Bob: What are your favourite game soundtracks?

Magnus: My favourite game soundtracks... Well, I recently enjoyed Trine's, but usually reference old school stuff, like for the Commodore 64: Wizball, Ghosts 'n' Goblins, Gianna Sisters, and Delta. There's a bunch of classics for NES too: Zelda 2, Punch Out to name a few.

Bob: Have you got any projects on the go?

Magnus: Besides having a couple of tracks released on Rock Band Network (such as this), right now I'm working on a few projects, but can only name one due to some secrecy: Pulsen. It's a rhythm/music game, and I'll be releasing a pack for it at a later stage with new material and a couple of VVVVVV remixes that will blow the originals out of the water. More info will come on my twitter (@mpsouleye), as that's mainly where I do my news. I'm going to release a CD too, around when my pack for Pulsen is released, which will contain some of those tracks, the missing VVVVVV tracks and some new material too. Exciting times!

Magnus' Tracks are a fast paced blitz of electronic chiptune sounds that are unbelievable when listened through headphones - Listen to a bit here and if you like it purchase the game or the soundtrack or both!

Thursday, 20 October 2011

Worrying lack of Originality...

A few years ago, Crystal Dynamics released ‘Tomb Raider Anniversary’ after buying the rights to the franchise from Eidos soon after ‘Angel of Darkness’ was released in 2003. The game is a direct remake of the 1996 classic that changed 3D adventure gaming forever. It was reasonably well received for a developer finding its feet for the franchise that year and the subsequent games in the series built on this. The question that I’ve been thinking a lot about lately is whether developers have started to run out of ideas and originality. Worryingly, Anniversary has triggered several other developers into doing similar remakes.
Console gamers should be worried even more as the Playstation network plan to release HD versions of classic games. This may be fair enough if the upgrade is charged at maybe five to ten pounds but to release them at a full price of £40 is ridiculously excessive considering that it is still the original game just with new textures and sound effects. The even more worrying trend is that console gamers will lap this up which will only spur on the developers to re-hash even more classics. They would never ever sell even a tenth as well on a PC because of the outstanding modding community. Halo: Combat Evolved is about to be re-released on the Xbox. I love this game on the PC and if I want to upgrade the textures, I’ll be able to download a mod within two minutes and play it for free. But to pay £40 for the remake? No Chance.
The Black Mesa mod for the original half-life is redoing all of the textures, sound, physics and even some engine changes and it will be released for free. The modders have a love and enthusiasm for HL so see it as a fun challenge that will be appreciated by other PC Gamers so a price isn’t necessary. They do have an option to donate to them which a lot of us have done to keep them going in anticipation for such an incredible amount of effort.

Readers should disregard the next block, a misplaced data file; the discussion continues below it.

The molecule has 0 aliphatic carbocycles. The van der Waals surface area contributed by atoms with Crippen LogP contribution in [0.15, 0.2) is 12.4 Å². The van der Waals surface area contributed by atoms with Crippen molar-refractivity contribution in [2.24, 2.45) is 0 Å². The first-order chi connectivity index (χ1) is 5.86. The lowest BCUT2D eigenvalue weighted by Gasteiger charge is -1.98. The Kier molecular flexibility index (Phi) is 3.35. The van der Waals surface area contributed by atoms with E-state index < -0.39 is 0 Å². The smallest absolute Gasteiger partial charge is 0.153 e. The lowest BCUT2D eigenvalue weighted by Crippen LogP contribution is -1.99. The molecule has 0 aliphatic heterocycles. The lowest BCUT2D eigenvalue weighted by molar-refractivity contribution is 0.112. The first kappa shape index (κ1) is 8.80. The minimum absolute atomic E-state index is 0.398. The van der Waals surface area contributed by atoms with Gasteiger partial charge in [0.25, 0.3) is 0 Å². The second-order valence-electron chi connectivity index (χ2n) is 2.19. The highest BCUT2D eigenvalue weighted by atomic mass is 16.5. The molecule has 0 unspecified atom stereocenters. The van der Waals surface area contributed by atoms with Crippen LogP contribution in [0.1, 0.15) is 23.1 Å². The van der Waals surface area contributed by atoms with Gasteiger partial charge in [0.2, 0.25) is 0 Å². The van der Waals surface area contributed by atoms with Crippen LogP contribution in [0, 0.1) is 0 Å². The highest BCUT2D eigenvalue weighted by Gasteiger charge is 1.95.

The more aware readers will be shouting at their monitor now “What about the Source remakes? They cost money!” Yes Valve did release remakes to an extent. Counter-Strike, Half-Life, Half-Life Deathmatch and Day of Defeat all received a run through the at-the-time brand new Source Engine. These are all classics of PC Gaming so fans addicted to the series were very excited about playing them in one of the greatest physics engines ever to sit on our hard-drives. £5.99 Valve asked for. That’s it. No more, no less.
Another reason this is a much better release system than that on consoles is that HL was released in 1998 so a remake of it in an engine made with 9 years worth of advancement in developing was a significant change. The God of War series being released on the Playstation is a remake of a 5 year old game and the only difference in hardware changes is that of the generation of consoles. The amount of upgrades a PC could have in the period of time is infinite so the difference in gameplay and textures would be staggering.
If we want to avoid seeing this becoming a trend, we should ignore these ‘HD’ remakes and just purchase games with a bit of imagination and originality before the developers and publishers can realise that all they have to do to make a bit of cash with extremely low effort is to re-draw the textures for a few weeks. Will this end up turning into what the film industry is today, when a classic Hitchcock is remade horrendously badly every couple of years? We want to avoid a world where Doom HD, Quake HD and Duke Nukem HD sell better than the likes of Braid, Portal and Trine.

Wednesday, 19 October 2011

Simple steps

I’ve just started playing the monster RTS that is AI war for a future feature. Well when I say ‘started playing’ I mean completed the first hour of the tutorial. Readers familiar with Strategy games will appreciate the difference in complexness there can be between certain games. For instance, you may be brilliant at SupCom2 but can you understand hotkey frantic games like the original Homeworld?